- Vulnerable communities across the Horn of Africa have long been scarred by drought
- Insurance is becoming an important way of protecting and compensating those affected
- Nearly 400 million people in Africa live below the poverty line, and depend on agriculture
- Lack of understanding is one of biggest challenges of introducing insurance in villages
Wacho Yayo and his wife Dawe are used to seeing the plants shrivel around them, the earth crack and their cattle die. Every time a drought has hit this elderly couple's village in northern Kenya they have had to rebuild their lives all over again.
"The last drought was bad," 69-year-old Wacho says. "During the drought time there wasn't even any water to drink. There was no food. The animals had nothing to eat. And there was only dust blowing. I felt very bad and I was very bitter. I wanted to run away but there was nowhere to run."
The searing heat spread across the Horn of Africa last June, destroying livestock, ruining lives and decimating entire communities. When the heavy rain clouds eventually arrived in northern Kenya the people in the Darche village, near the town of Marsabit, came out of their homes and danced.
By then Wacho and Dawe had lost 10 of their 15 cows, but they danced too. They knew they would struggle to support their nine children without these animals but this drought was different -- for the first time in their lives Wacho had taken insurance out on some of their cattle.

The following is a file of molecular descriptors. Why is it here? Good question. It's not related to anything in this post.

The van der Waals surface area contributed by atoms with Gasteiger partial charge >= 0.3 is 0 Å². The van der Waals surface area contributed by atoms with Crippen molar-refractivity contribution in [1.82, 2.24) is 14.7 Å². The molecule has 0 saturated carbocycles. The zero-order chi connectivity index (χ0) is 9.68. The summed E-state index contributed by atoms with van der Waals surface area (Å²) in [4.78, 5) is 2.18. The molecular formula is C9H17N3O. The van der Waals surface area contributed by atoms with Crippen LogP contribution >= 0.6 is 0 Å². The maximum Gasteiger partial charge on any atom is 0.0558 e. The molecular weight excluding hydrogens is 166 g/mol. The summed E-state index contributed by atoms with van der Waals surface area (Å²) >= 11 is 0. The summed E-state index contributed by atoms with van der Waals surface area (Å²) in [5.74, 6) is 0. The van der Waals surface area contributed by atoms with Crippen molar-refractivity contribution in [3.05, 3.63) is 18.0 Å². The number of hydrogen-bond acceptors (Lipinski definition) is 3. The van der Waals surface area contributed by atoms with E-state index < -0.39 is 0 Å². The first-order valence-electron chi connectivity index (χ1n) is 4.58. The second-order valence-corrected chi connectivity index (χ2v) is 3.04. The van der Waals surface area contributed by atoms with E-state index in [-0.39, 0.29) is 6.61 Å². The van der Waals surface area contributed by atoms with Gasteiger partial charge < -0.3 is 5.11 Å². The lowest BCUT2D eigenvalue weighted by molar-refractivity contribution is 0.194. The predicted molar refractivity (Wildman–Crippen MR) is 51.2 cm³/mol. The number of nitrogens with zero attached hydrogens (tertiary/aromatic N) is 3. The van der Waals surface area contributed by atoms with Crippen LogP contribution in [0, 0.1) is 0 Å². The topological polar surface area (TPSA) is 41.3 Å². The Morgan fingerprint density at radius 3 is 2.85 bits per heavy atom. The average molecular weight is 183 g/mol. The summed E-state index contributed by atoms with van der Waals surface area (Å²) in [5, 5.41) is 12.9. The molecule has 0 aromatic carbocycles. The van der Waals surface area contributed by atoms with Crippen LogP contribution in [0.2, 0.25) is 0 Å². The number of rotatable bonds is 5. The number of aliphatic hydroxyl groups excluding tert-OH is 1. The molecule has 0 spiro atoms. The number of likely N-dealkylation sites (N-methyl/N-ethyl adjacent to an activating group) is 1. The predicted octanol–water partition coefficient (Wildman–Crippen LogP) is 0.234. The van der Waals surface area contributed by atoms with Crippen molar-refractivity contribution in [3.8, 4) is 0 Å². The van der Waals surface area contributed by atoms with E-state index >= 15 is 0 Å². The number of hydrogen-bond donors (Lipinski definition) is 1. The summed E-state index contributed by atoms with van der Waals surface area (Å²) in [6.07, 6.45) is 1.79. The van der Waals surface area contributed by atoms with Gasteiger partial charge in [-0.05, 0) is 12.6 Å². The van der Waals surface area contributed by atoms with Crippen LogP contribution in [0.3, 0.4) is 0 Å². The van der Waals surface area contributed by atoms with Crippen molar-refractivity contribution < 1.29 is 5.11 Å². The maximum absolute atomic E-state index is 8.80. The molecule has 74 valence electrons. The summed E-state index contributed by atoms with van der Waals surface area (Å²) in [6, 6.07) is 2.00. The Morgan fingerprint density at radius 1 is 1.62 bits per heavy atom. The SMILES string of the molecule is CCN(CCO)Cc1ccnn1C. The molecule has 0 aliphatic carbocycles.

Shortly before the first leaf wilted from the heat, an insurance promoter had come to their small village offering livestock insurance. It was a new initiative that has been trialed in this part of Kenya. Wacho was skeptical -- he'd never heard of insurance and he wasn't sure that he would ever see his money again. After talking it through with Dawe he eventually decided to sign up and pay a premium for a few of his cows -- he couldn't afford to cover them all.
"This insurance is good," he says, sitting on a stool outside his home, his surviving cattle listlessly tied up behind him.
Once the rains came 650 herders eventually received compensation for the loss of thousands of animals. Wacho and Dawe did not get enough to buy new cows but they did manage to buy some goats.
This initiative is run by the Nairobi-based organization, the International Livestock Research Institute (ILRI). It is one of a growing number of micro-insurance schemes being rolled out in Africa. Backed by British and U.S. government development departments and the World Bank, there are plans to expand this project across northern Kenya and into southern Ethiopia.
Some farmers chose not to join the insurance initiative. Others could not afford the premiums.
Siko Hirdo lives just across the mud track from Wacho and Dawe. Like Wacho he relies on his cows to support his family but when the insurance man came to visit Siko decided to prioritize paying the school fees. He lost 11 of his cows and has struggled to support his 11 children ever since.